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28th-Apr-2011 03:28 pm
AquaTerra
 So, I posted this on the Catharsis roundrobin on Luna, but I thought I'd post to my own personal journal as well.
It also makes me extremely sad to see Sally might be closing the site down. I honestly don't know what I'd do without Lunaescence. However, the people that I have met over at Jamlyfics are amazing. :] So thank you for that. 

Without further ado: 

I don't even really know why I am writing this, to be completely honest. My story is nothing–and I mean nothing–compared to everyone else. Still, bare with me. You don't have to read if you don't want to. I wouldn't blame you, either. Compared to these lovely people, my problems are miniscule at best. So, where to start?

Once upon a time I, Laurin Nicole (affectionately dubbed 'Elle' by her grandmother), had two loving parents who were so in love it was sickening. When I turned two, my parents divorced, and I was ripped away from my father. They bickered like cats and dogs, and I can still recall their heightened tones, and threats. Regardless of if my parents knew it or not, their loud tones would cause many problems for me later on in life. But we'll skip to the good stuff, right?

When I was six years old, I was placed in therapy for so called “separation anxiety” if you will. It was weird having to tell my friends why I was always leaving class early on Thursdays. Still, I was too young to really comprehend what was happening. To me, Dr. Leslie was my friend. She played dolls with me and was nice. However, one afternoon, she pulled my mom off to the side and mentioned placing me on medication. An anti-depressant.

My mom was so appalled she ripped me out of therapy faster than you could blink. Outraged, my dad and her began arguing even more, especially because my dad is a true believer in cognitive therapy, as well as medication. But for what, you might ask. Why did I need medication in the first place?

While all of this was happening, my grades in school started to drop because of my constant ailments. It was just one thing after another, I guess. I'd get well, then get sick again for another week. I was even hospitalized one time because I caught a serious case of pneumonia. But still, I was fine. I had my tonsils removed at age seven, and my illnesses seemed to calm down...for now.

At age eight, I was tossed into another therapy program with Dr. Richards, a nice lady who was beginning her first year of residency. Still, I wasn't sure what I was going in for. It didn't really matter, though. For four years I continued to see this lady every Monday, getting to know her, and myself. By the time I was twelve, I was finally beginning to understand why I was going. One day, Dr. Richards had a meeting with both my mom and dad (by now, they had stopped fighting; for my sake) and told them that I had GED; Generalized Anxiety Disorder. Once again, the idea of medication was brought up, but my mom quickly pushed that away. No meant no, in her book. No matter what my dad did or said, she wouldn't change her mind on the matter.

The next year, school was going fabulously. I made amazing friends, continued my therapy, and started to understand who I was. Eighth grade came and went and finally I graduated from middle school and moved on to high school.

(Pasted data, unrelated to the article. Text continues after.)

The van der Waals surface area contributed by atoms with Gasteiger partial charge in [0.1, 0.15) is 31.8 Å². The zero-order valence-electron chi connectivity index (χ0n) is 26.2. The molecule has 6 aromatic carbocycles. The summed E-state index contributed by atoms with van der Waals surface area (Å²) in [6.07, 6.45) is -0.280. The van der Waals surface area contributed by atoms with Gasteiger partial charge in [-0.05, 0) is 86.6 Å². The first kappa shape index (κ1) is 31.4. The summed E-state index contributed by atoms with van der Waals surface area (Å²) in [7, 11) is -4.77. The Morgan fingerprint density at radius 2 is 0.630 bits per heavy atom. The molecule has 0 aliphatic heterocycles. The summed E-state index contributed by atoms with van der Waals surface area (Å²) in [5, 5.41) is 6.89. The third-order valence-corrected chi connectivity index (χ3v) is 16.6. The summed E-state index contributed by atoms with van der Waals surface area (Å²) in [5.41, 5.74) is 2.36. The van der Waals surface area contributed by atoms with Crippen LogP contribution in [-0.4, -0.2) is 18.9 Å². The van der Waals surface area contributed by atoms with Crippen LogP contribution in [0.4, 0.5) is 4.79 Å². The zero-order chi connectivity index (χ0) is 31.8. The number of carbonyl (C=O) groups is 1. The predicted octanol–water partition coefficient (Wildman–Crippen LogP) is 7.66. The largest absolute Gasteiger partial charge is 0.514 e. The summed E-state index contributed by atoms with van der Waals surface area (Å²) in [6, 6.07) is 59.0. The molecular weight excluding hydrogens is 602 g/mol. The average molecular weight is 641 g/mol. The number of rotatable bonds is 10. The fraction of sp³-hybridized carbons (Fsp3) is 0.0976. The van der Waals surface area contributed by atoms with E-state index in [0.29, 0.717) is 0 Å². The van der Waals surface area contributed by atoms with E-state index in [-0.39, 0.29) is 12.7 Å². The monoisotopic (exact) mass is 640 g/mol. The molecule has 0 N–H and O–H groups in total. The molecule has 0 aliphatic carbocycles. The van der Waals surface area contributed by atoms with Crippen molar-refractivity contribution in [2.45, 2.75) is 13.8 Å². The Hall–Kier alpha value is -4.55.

For me, ninth grade was a very hard transition. You see, I went to a Catholic school since pre-K until eighth grade. For high schools in my area, you have to apply and get accepted; it's kind of like a mini college. Since the third grade, I had dreamt of going to this school that I will dub “MT Academy”.

MT Academy was everything you'd expect from a Catholic, all-girl's academy. It was strict, and was named one of the top high schools in the nation. I applied in eighth grade, had my interview, and got accepted. Still, as happy as I was, I was also sad. My best friend in the entire world lived across the lake and, while her mom would continue to teach at my elementary school, the chances of seeing her every day were nonexistent. My other best friend was a guy, and obviously could not attend my school, either. Still, at least he didn't live a hour away from me. Still, I had my best friend going with me, as well as another good friend. I would be fine.

Transitioning into MT Academy was fine and dandy. I met some wonderful people, made great grades, and even managed to snag a place in MT Academy's all-state choir. However, one day in P.E., I pulled out my back. It hurt so bad that I cried and cried and cried. Turns out that not only did a disk from my spinal cord slip, but it was pushing against one of my nerves. In order to treat this, my doctor ordered physical therapy, which only helped so much. Still, it wasn't until November that things really went downhill.

I came home one afternoon, feeling really strange. My mother took note of it, and felt my forehead. I was running fever, and was sick. I had the flu, which wasn't that strange. Everyone got the flu, right? I got over it in a week or so, and returned back to school.

I got sick not even three days later.

Suddenly, it seemed like I was out of school more than I was in it. My mom would get downright furious when I would tell her I didn't feel well. “You're just faking it,” she'd tell me as she made me get ready for school. I'd go to school and come back home, worse than I was before I had left. She'd then tell me that “she was taking me to the doctor's” and “if there was nothing wrong with me, then I'd be sorry”.